A blogger at the Economist writes about gun control. He begins -
CONSERVATIVE Republican Brett Joshpe thinks the Republican Party has to embrace "sensible gun control" or pay a price at the ballot box.
Kevin Williamson calls Mr Joshpe's reasoning "soft-headed":The purpose of having citizens armed with paramilitary weapons is to allow them to engage in paramilitary actions. ...
The blogger, who goes by M.S., then goes on to examine, discuss, and dismiss Williamson's argument quite effectively (read his post). The blogger the closes with:
Thinking about this question, however, is a useful exercise, because it helps us to picture what it is that Mr Williamson has in mind. He believes that American citizens have the right to engage in violence against the United States' armed forces and state or municipal police forces, whenever they decide that governments are usurping their powers. He believes in a right to insurrection. There is no such right in the American constitutional order. It is illegal for American citizens to decide on their own to attack law-enforcement agents or soldiers, regardless of whether they believe them to be acting on behalf of the "arbitrary power of rulers". In America, the government is chosen at the ballot box, and our representatives make the laws and execute them. What Mr Williamson is saying here is that Americans must have the right to own military-caliber weapons because such weapons are necessary in order to commit treason. [I bolded certain phrases for emphasis]
The blogger then proffers his view of the Second Amendment:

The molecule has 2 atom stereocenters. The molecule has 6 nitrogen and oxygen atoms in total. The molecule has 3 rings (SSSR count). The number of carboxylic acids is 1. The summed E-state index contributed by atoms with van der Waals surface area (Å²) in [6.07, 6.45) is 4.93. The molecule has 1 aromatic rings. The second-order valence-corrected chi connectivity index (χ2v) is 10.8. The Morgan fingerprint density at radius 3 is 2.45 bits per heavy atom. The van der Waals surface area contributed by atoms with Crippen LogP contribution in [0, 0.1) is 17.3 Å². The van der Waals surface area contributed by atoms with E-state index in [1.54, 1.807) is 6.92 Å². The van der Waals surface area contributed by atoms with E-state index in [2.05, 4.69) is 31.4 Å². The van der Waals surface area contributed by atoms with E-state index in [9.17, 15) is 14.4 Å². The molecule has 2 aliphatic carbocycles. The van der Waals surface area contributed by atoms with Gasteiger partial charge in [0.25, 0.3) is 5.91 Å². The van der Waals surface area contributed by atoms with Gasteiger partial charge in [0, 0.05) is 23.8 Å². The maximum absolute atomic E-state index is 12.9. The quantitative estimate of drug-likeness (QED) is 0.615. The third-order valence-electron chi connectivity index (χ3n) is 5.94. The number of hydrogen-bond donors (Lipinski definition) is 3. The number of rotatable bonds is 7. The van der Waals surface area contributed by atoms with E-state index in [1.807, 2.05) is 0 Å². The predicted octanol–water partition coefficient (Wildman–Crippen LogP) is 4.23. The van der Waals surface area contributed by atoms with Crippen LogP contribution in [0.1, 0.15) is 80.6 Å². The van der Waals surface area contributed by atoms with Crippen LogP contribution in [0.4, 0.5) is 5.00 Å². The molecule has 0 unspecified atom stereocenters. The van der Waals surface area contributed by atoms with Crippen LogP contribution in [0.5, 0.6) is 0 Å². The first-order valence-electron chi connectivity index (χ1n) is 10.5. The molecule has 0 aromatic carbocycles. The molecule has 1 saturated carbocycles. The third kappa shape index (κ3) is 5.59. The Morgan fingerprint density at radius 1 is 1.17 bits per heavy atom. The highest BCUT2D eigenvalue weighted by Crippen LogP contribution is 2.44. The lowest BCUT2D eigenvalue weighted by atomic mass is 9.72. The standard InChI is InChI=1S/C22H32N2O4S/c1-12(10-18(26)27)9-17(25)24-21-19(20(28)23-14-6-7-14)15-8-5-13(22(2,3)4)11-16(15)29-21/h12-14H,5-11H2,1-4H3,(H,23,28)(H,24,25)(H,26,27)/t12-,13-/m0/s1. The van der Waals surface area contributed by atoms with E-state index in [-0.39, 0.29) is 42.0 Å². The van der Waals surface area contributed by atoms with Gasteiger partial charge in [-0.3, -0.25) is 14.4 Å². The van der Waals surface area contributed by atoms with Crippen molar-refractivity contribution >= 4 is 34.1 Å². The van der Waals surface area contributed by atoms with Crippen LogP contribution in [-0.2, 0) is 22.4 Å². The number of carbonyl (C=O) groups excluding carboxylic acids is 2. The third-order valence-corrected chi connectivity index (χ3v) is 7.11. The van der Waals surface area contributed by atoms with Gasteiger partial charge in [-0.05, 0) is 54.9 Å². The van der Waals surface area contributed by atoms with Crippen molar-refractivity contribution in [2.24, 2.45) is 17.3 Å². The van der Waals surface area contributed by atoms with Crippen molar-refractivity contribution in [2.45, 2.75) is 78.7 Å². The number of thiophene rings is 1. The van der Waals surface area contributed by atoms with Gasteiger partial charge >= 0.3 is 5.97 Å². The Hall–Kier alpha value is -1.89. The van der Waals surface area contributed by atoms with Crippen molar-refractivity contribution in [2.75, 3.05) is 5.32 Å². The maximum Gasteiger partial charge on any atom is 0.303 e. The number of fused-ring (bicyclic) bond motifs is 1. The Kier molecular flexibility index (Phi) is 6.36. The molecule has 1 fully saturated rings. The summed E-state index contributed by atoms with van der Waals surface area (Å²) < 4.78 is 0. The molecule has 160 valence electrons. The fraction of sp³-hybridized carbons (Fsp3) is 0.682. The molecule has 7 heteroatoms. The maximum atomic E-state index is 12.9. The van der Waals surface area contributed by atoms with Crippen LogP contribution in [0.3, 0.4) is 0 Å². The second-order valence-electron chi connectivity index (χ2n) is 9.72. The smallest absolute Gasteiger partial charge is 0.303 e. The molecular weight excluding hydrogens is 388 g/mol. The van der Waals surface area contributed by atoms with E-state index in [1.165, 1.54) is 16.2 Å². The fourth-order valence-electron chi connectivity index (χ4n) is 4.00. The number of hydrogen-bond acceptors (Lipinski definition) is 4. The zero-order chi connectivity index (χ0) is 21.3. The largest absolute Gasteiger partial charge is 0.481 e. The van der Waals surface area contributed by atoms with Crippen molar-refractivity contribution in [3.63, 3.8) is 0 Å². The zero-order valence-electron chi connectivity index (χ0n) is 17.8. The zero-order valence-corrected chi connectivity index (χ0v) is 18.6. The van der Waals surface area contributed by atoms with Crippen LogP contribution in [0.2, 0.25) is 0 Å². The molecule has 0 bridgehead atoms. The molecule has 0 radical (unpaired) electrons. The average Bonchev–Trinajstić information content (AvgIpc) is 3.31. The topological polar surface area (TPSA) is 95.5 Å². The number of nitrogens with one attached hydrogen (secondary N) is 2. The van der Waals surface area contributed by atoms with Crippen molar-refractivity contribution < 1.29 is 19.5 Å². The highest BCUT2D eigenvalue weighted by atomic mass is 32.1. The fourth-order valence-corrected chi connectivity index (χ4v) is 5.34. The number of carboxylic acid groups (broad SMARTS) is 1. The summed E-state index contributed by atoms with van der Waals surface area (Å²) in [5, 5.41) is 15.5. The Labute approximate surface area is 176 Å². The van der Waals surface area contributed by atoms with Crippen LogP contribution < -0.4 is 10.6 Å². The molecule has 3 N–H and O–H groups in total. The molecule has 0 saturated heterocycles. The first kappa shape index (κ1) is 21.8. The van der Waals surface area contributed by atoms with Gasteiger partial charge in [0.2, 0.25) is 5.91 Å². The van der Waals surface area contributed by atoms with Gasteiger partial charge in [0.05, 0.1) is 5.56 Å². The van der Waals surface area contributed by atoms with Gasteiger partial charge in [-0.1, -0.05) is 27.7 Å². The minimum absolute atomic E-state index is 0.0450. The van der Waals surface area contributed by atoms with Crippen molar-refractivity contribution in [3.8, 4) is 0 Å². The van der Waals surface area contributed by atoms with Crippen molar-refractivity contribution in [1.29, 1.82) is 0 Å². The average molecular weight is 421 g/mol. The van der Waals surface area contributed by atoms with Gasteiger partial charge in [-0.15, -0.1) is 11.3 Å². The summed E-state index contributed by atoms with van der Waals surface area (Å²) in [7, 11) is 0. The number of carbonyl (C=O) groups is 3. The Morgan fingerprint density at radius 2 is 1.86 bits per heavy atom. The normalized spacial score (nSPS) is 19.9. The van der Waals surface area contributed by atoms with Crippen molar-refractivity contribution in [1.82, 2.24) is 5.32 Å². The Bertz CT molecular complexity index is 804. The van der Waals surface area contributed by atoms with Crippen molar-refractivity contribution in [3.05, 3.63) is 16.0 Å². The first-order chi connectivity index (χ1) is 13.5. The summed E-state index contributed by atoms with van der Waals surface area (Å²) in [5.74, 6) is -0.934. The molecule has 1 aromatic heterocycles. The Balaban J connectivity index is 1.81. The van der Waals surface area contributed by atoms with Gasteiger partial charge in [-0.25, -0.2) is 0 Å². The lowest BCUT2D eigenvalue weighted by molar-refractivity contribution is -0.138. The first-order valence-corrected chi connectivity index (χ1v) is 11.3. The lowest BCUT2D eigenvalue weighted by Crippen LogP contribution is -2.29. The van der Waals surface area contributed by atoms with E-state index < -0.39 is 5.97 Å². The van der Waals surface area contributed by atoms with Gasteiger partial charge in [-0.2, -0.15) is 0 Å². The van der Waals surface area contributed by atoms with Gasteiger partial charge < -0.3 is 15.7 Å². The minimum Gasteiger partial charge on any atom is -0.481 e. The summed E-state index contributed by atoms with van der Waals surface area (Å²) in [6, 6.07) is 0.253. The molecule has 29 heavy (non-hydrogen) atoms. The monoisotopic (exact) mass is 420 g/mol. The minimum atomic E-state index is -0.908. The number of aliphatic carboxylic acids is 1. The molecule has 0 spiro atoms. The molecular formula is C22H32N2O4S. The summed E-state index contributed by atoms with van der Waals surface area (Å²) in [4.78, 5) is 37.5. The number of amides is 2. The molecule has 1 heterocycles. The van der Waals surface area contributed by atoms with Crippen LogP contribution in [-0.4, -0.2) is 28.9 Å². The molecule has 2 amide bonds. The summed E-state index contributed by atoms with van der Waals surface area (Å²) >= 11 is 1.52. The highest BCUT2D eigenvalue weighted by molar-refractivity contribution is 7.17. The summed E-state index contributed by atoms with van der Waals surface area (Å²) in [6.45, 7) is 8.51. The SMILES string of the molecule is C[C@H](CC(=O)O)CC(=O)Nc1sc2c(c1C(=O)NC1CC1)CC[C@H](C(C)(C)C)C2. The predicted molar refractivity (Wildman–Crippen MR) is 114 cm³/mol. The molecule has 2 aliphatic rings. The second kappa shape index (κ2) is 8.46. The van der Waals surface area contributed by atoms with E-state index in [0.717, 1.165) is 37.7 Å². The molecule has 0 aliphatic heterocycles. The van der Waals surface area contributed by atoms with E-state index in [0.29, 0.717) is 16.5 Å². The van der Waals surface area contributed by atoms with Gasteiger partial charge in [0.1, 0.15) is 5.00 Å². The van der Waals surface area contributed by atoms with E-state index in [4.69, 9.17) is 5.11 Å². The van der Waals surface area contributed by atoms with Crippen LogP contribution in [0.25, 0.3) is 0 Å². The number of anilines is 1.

I have a different, somewhat idiosyncratic take on the second amendment: I think the first clause (the "well-regulated militia, being necessary to the security of a free State" part) is clearly a logical qualifier, and since history has demonstrated that militias are not necessary but actively pernicious to the security of a free state, the rest of the amendment simply drops. But I also have no problem arguing that the damn thing ought to be repealed. It has nothing to do with any important human freedoms, and any of the founders who thought it did were wrong.
I agree. I've been increasingly disturbed by what I hear from the right about why they are arming themselves with semi-automatic military-style weapons: because they believe our (freely elected) government is becoming tyrannical and they want to be prepared to fight back. That is treasonous. This isn't the government I would create if it were up to me and there are a LOT of things it does that I don't agree with, but the government we have is the government that the people voted for, and no citizen has the right to take up arms against it.
We would be much better off as a country if the Second Amendment was repealed. Today's firearms are so different and so much more destructive that what the founding fathers could ever imagine that it adds nothing to the betterment of society. If repealed, I have no doubts that there would be no cry to ban all firearms. No industrialized nation bans them. Huge majorities of Americans support firearms for hunting and self-protection, and that won't change with the repeal of the Second Amendment.